For Women Seeking Mass. House, a Record Year
By Sophia Eppolito
Boston University Statehouse Program
BOSTON -- Tram Nguyen went into election night feeling cautiously optimistic, even hopeful. The first-time candidate for state representative sat at her election party, focusing on writing her speech when her campaign manager turned to her with a shocked expression on his face.
“Representative Nguyen,” he said. “You’ve won every precinct in Andover.”
Nguyen, who lives in Andover, had just defeated conservative Republican Rep. Jim Lyons, the incumbent in the 18th Essex District and another Andover resident, with about a 54 percent vote majority. The district includes Andover, North Andover, Boxford and Tewksbury.
“Even in a best scenario we never thought we would win every single precinct in Andover,” Nguyen said. “It was just so thrilling -- and then we won Boxford and then we won North Andover.”
Nguyen was one of a record-breaking 46 women elected to the Massachusetts House last week, surpassing the previous record of 42 in 1999. A total of 12 newcomers and 34 incumbents were successful, according to the Center for American Women in Politics. All but one of the newcomers were Democrats. Nguyen is also now the first Vietnamese-American woman to win elected office in Massachusetts history.
“We’re running for the people,” she said. “It’s clear because the people are going out to democratically vote for us in record numbers and that’s something we all should be very proud of.”
Rep.-elect Tami Gouveia, D-Acton, said she had always wanted to run for elected office, but decided this cycle was the best timing for herself and her family.
Gouveia, a progressive Democrat, beat out Green Party candidate Danny Factor for the 14th Middlesex District House seat, which includes Concord, Carlisle, Acton and Chelmsford.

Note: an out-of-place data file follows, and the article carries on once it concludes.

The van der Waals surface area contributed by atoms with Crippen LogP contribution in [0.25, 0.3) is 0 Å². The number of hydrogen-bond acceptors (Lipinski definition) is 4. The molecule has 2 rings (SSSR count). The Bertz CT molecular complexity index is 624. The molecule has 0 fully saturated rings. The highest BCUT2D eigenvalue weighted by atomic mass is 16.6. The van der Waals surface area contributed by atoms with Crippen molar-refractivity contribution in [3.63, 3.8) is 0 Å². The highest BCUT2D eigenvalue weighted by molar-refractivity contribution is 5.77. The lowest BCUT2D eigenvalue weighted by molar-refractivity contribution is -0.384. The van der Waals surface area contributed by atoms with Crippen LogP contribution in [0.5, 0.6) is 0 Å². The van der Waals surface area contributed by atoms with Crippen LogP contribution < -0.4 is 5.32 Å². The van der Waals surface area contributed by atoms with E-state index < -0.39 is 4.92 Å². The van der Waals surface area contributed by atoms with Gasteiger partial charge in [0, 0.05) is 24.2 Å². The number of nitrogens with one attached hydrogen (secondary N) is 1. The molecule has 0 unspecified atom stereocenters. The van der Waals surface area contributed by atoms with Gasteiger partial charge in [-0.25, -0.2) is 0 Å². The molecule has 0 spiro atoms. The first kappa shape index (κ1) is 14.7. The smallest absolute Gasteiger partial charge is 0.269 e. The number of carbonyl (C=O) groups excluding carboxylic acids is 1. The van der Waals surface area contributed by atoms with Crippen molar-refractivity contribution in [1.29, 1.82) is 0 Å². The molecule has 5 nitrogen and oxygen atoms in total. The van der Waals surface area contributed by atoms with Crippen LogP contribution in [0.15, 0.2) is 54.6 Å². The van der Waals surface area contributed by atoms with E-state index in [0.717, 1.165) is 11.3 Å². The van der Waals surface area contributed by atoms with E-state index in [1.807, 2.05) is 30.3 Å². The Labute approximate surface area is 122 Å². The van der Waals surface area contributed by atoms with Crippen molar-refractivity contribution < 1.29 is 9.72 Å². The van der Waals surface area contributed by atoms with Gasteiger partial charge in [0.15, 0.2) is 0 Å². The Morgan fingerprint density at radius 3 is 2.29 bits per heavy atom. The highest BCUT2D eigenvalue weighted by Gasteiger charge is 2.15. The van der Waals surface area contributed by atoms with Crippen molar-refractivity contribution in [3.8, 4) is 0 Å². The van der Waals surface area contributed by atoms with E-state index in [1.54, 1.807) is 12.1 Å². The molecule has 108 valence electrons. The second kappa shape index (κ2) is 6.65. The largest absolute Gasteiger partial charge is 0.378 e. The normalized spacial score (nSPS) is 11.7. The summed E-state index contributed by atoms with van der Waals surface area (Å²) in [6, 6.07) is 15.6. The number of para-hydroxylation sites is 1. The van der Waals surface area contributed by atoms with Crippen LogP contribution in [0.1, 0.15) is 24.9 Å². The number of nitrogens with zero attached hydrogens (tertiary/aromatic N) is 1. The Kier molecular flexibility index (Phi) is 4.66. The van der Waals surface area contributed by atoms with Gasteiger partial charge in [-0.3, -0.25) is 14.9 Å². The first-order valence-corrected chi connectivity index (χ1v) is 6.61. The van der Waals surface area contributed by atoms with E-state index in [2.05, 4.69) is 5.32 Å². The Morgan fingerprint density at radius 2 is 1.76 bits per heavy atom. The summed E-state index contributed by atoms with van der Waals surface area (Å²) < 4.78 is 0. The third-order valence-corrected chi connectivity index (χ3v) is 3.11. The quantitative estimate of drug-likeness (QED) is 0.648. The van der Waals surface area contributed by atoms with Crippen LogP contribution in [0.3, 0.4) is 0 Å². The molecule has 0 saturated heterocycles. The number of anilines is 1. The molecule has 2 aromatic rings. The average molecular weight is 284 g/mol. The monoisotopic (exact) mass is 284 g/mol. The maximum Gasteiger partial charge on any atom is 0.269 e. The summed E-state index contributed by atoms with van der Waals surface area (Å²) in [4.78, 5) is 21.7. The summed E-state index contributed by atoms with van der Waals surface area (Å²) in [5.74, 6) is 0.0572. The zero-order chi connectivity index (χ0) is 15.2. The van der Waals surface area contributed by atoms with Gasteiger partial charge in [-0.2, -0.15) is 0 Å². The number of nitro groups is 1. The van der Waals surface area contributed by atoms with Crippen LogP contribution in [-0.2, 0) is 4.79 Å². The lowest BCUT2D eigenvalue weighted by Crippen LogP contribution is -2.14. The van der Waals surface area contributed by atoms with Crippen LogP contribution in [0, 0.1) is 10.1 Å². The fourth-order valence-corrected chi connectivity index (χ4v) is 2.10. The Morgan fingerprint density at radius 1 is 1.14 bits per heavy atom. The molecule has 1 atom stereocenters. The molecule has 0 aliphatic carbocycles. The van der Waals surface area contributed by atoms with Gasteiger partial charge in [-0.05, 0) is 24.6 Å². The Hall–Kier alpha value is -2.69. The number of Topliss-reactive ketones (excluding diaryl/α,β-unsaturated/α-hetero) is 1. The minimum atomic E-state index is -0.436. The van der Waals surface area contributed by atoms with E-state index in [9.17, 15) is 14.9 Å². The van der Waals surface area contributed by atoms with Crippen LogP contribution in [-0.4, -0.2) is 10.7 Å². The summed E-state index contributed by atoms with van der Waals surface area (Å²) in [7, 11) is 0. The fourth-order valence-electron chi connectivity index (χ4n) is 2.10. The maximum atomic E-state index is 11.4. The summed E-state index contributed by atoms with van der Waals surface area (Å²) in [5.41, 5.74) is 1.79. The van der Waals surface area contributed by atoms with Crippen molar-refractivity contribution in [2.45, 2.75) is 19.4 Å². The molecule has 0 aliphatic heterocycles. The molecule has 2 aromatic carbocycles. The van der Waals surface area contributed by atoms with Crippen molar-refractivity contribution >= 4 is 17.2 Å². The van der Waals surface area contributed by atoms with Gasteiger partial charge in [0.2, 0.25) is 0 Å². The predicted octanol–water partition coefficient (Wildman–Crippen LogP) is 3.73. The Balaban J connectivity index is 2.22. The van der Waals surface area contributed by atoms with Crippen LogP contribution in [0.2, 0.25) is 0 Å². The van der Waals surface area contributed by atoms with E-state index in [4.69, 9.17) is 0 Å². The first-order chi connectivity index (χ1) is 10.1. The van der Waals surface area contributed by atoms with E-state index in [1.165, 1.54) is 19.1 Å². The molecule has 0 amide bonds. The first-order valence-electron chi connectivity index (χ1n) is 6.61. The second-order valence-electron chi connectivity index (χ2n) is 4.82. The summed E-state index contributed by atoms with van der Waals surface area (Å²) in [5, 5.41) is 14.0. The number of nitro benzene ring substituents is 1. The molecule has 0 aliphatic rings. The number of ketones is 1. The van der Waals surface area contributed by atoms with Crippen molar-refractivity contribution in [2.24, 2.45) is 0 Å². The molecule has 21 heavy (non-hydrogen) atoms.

“I couldn’t have planned it any better to be able to come into the building with such smart, dedicated, passionate, and compassionate women and I’m really looking forward to serving with them,” she said.
Although Gouveia was thrilled to see the record-breaking numbers from this election, she said there is still more work to be done until women and people of color are fully represented.
“While I’m excited to be serving with so many women what we really need ... is a full parity,” she said. “So while it’s great we have 46 and it’s a record number -- it’s not 81... It’s really important to create space so that people from all different backgrounds can serve.”
Unlike Gouveia, Rep.-elect and North Andover native Christina Minicucci said she had never planned on running. But when Rep. Diana DiZoglio announced that she would be vacating the 14th Essex seat, Minicucci decided to go for it. DiZoglio ran and won the 1st Essex seat in her bid for State Senate.
“It definitely was never on my radar screen as something I was planning on doing,” Minicucci said. “But after the 2016 election I was disappointed in the outcome and I just felt like it was my opportunity to get more involved in the community.”
The businesswoman and mother of three went on to win the Democratic primary with 67 percent of the vote in September and emerged victorious in the general election against Republican Ryan Losco.
Minicucci’s excitement about the number of women joining the Massachusetts House was twofold. As a woman working in the construction industry, she said she often ends up being “the only woman sitting in a group of men.”
“I’ve always worked in an industry that’s predominantly men,” Minicucci said. “I’m all of a sudden going to be surrounded by a cohort of women, which in my industry is so rare so it’s exciting for me on a whole other level.”
Minicucci said she was initially hesitant about knocking on people’s doors because she worried people wouldn’t take her seriously as a candidate.
“I figured the very first question everyone was going to ask me was ‘You have three kids, how are you going to do that?’” she said.
But as she knocked on thousands of doors she realized she was “worried about nothing.” After months of campaigning, only three people mentioned it to her.
“For me that was one of the most telling moments,” she said. “The tide is changing. I think that this really is going to be a good year for women because the playing field is feeling a little more level than it has before.”